For other artists, Picasso's passions have given rise to something of a both gentle and persistent obsession. Take Aly Helyer, for example, who visited the Picasso Museum in Paris at the end of her studies. She then began a sketchbook, to which she returned regularly, becoming particularly obsessed with the painting Le Baiser, 1925 . "So much so that very recently," she relates, "I've begun to introduce this motif into my work. I'm fascinated by how Picasso expresses passion, instinct, and humanity in his work. His unexhibited pieces are constantly being rediscovered, as if he were still alive and hidden away somewhere..." Recalling the painter's 2018 exhibition at London's Tate Modern—which focused on year 1932 and in particular his relationship with Marie-Thérèse Walter— Helyer once again admired, with heightened attention in the face of male domination, Picasso’s dual obsession with painting and with a woman. "He keenly delved into the full range of emotions, from utmost tenderness to a form of aggression..." In fact, the theme of the kiss, i.e. of the encounter or the alter ego, has established itself in a diffuse, almost unconscious way, linking the personal to the classics of art history. Take the example of Genieve Figgis, freely reinterpreting Les Demoiselles d'Avignon, a 1907 painting that featured the "filles de joie" of a Barcelona neighborhood and that was to become the founding work of Cubism. These almost burlesque figures—which also reflect the humor found in her other paintings—can be read as part of a more feminist revolt. The same is true of Janet Werner's work, which deals with the classic genre of portraiture and questions what it conveys, in particular the violence that the need for seduction and beauty can inflict on women. This is also apparent in the painting by Sean Landers, where the dislocated female body can be seen as both in a state of desire and suffering. And what about Francesco Vezzoli's portrait of Olga Picasso, mixing dancing figures with bittersweet tears? Humanity is once again at the heart of many artists' research, to the point of being dissected, and deconstructed... reactivating Picasso's infinite modernism.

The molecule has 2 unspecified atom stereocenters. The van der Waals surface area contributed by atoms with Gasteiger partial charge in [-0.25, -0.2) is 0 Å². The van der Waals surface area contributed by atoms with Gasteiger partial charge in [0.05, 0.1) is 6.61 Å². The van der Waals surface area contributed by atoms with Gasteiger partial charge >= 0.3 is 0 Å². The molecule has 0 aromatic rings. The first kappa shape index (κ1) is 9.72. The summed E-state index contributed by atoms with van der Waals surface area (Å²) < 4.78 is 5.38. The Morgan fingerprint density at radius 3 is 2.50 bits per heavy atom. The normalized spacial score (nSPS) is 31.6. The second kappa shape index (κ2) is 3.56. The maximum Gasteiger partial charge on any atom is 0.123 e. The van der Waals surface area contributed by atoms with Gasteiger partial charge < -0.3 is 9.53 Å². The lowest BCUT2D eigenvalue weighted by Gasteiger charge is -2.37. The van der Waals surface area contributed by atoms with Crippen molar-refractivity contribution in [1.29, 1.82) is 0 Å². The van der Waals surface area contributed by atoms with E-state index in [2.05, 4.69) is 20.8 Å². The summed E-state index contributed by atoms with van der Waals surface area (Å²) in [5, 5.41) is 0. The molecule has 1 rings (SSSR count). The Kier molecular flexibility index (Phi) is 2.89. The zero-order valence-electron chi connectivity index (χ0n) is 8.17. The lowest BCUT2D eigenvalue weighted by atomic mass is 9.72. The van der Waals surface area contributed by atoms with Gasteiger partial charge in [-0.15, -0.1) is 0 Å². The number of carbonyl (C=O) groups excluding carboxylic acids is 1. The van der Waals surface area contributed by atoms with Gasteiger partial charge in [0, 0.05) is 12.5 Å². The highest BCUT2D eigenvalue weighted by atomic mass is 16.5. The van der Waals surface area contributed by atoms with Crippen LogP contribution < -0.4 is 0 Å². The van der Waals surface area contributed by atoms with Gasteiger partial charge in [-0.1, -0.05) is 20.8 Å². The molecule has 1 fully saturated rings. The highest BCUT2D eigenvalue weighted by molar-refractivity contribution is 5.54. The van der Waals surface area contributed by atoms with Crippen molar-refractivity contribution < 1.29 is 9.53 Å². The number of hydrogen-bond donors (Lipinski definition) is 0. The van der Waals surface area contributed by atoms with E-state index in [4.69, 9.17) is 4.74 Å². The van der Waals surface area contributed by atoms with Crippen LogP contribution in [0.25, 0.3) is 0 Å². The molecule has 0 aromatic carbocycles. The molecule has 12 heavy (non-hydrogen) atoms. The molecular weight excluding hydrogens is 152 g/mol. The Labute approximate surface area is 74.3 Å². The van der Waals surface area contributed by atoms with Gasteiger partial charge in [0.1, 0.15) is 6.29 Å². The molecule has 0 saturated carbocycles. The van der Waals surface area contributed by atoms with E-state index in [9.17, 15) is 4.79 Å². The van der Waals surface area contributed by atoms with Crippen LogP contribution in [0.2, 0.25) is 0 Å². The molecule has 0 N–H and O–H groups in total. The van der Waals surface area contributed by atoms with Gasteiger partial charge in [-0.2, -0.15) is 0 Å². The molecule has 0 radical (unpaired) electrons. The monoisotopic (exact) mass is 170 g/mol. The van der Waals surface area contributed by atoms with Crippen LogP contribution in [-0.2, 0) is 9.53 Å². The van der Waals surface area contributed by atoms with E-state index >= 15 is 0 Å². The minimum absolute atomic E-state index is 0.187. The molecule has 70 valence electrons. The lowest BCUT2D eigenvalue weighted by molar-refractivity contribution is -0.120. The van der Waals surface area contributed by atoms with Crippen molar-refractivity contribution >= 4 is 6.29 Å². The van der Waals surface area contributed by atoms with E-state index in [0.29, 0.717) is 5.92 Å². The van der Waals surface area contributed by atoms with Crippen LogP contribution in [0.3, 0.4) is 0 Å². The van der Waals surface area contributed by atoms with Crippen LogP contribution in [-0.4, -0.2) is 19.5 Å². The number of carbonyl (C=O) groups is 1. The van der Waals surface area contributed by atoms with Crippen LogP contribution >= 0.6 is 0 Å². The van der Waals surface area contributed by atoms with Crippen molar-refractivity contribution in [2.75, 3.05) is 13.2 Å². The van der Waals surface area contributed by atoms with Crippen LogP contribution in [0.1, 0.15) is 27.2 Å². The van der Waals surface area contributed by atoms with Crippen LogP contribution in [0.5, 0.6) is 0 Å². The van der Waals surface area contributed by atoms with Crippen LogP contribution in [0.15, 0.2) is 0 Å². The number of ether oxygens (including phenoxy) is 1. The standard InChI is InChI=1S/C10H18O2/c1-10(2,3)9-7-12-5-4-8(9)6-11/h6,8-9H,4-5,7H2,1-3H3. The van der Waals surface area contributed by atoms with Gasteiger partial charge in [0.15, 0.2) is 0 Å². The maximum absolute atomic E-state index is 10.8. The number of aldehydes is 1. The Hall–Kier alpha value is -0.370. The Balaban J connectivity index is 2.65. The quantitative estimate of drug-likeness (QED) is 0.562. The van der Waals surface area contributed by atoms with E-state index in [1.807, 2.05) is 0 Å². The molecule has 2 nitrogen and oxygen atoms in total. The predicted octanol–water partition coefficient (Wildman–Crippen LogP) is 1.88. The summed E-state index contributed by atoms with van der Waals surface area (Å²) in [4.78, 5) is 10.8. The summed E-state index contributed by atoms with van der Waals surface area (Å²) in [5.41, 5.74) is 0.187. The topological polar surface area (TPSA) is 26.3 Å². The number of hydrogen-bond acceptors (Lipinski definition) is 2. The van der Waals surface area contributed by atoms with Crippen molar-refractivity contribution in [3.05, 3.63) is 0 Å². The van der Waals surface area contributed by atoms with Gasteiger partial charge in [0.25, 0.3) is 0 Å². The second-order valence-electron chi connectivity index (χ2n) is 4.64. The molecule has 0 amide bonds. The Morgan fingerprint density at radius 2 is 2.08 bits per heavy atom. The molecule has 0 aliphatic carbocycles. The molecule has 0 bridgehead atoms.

Uninterrupted formal research
Indeed, it is by focusing on the human figure, or rather the nude, that Farah Atassi has returned to the pictorial language of Pablo Picasso. "In painting, I like the efficacy and language of shapes... I like them to border on the symbol or sign, transforming reality with an apostrophe, a line or a stroke. This synthetic gesture is the opposite of retinal, descriptive painting," she explains. "One of the most important painters to have achieved these form-based solutions is Picasso." The Cubist period fascinates her particularly, prompting her to pursue a personal dialogue with this movement, in “a double possibility of rendering objects and bringing pathos or feeling to figures." Much like Brian Calvin who takes pleasure in developing classic themes without shying away from the influence of the Spanish master, all the while portraying emancipated, free women. Not to mention Stéphane Zaech, who celebrates the joy of painting and a frank, proud homage using playful, intriguing distortions. For Jameson Green, the challenge even lies in the application of paint, layers in multiple, thin strata, combined with the rigorous observation of his forebear’s composition of lines. The Surrealist period also saw a great deal of artistic research, a century after the official creation of the movement (the Surrealist Manifesto was drafted in 1924 by André Breton). In both Alejandro Cardenas' and Ginny Casey's work, human, animal, and plant forms and figures are softened, contorted, intertwined, or disintegrated. They seem to flow and escape from overly precise definitions, testifying to a sense of disquiet and strangeness. Another example may be César Piette and Pieter Schoolwerth's abandoning of reference points and the reconstitution of worlds, sometimes using digital insertions that give rise to more pop-toned creations. In 1973, Pablo Picasso passed away, yet it's clear that the artist's later periods will be gradually revisited, each in their own time.
— Press release written by Marie Maertens
Quotations are taken from interviews with the artists in July 2023.